This time it’s the British Chamber of Commerce having a go at the government. The lobbying group said the red tape burden on companies had climbed dramatically since 1998, growing from £6bn to a massive £20.6bn.
According to reports, this does not include the estimated £10.2bn cost of the national minimum wage, which stands at £4.10 per hour and is likely to climb to above £5 next year.
However, the report was dismissed by the government. The figures were labelled misleading by the Cabinet Office, which said the cost of red tape was actually the value of the policies themselves to recipients.
The anti-red tape lobby has consistently implied that government regulations on business are directly impinging on UK companies’ ability to compete with Europe and the US as the best place to do business in.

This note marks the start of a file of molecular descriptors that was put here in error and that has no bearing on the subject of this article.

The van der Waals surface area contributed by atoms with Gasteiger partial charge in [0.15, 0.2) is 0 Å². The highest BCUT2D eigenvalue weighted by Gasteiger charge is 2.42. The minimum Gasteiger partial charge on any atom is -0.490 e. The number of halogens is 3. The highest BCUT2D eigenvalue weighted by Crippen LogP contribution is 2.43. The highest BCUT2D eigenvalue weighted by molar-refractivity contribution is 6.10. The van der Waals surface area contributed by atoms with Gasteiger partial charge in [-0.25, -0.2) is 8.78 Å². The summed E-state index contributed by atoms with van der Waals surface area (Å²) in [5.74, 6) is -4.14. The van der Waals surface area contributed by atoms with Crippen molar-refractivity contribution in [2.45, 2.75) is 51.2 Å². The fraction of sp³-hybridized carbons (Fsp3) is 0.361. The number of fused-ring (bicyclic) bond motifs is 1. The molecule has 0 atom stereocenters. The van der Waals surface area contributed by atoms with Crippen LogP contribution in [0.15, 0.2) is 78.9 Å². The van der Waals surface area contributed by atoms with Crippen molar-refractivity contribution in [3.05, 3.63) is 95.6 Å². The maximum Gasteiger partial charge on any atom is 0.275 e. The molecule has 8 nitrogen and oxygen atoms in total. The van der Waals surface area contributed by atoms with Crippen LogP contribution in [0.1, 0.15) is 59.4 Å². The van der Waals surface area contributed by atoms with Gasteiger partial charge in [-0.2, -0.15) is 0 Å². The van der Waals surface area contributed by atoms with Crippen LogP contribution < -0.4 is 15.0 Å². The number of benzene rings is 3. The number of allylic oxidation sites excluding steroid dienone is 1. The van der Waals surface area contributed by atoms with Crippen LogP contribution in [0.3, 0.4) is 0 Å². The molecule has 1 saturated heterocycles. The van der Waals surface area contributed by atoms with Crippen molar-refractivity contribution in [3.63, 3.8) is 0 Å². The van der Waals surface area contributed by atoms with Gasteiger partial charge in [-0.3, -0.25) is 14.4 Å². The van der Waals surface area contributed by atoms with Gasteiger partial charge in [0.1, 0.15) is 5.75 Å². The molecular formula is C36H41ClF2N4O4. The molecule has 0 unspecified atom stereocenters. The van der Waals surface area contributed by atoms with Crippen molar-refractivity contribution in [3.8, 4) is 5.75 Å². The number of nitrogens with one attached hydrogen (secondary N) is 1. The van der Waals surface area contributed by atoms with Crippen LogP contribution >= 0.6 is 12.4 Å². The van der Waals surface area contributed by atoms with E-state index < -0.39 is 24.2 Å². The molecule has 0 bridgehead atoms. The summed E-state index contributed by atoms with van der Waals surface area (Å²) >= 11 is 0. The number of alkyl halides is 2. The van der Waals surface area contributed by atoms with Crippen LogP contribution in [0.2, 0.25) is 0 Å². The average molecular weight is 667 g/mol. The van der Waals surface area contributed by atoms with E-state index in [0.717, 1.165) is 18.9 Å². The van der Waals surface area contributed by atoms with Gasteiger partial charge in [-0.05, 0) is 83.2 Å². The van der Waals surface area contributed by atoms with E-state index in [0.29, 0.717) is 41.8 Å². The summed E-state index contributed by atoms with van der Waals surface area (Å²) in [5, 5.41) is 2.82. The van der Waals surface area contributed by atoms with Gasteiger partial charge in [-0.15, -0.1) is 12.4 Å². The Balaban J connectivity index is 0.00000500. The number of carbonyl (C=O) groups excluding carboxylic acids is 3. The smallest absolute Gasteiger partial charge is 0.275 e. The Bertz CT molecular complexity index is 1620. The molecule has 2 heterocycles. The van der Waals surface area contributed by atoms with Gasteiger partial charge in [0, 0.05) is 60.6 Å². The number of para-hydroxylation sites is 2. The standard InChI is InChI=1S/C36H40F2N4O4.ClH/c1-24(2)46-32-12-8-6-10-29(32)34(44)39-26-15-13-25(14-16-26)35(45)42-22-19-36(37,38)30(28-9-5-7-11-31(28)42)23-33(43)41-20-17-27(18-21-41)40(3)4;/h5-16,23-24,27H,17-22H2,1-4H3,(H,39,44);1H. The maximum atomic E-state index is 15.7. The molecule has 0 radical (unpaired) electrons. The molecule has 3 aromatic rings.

Does Darwin's theory apply to taxation? Colin ponders...
The EC has been instructed to draft a European Union (EU) directive authorising an EU financial transaction tax, which would apply to ten of the EU’s 28 member states
Accountancy watchdog the FRC has dropped its investigation into the former chief financial officer of Tesco, nearly two years after the supermarket was engulfed in an accounting scandal
Colin imagines how Apple's logo might change in the wake of the EC's ruling over its Irish tax arrangements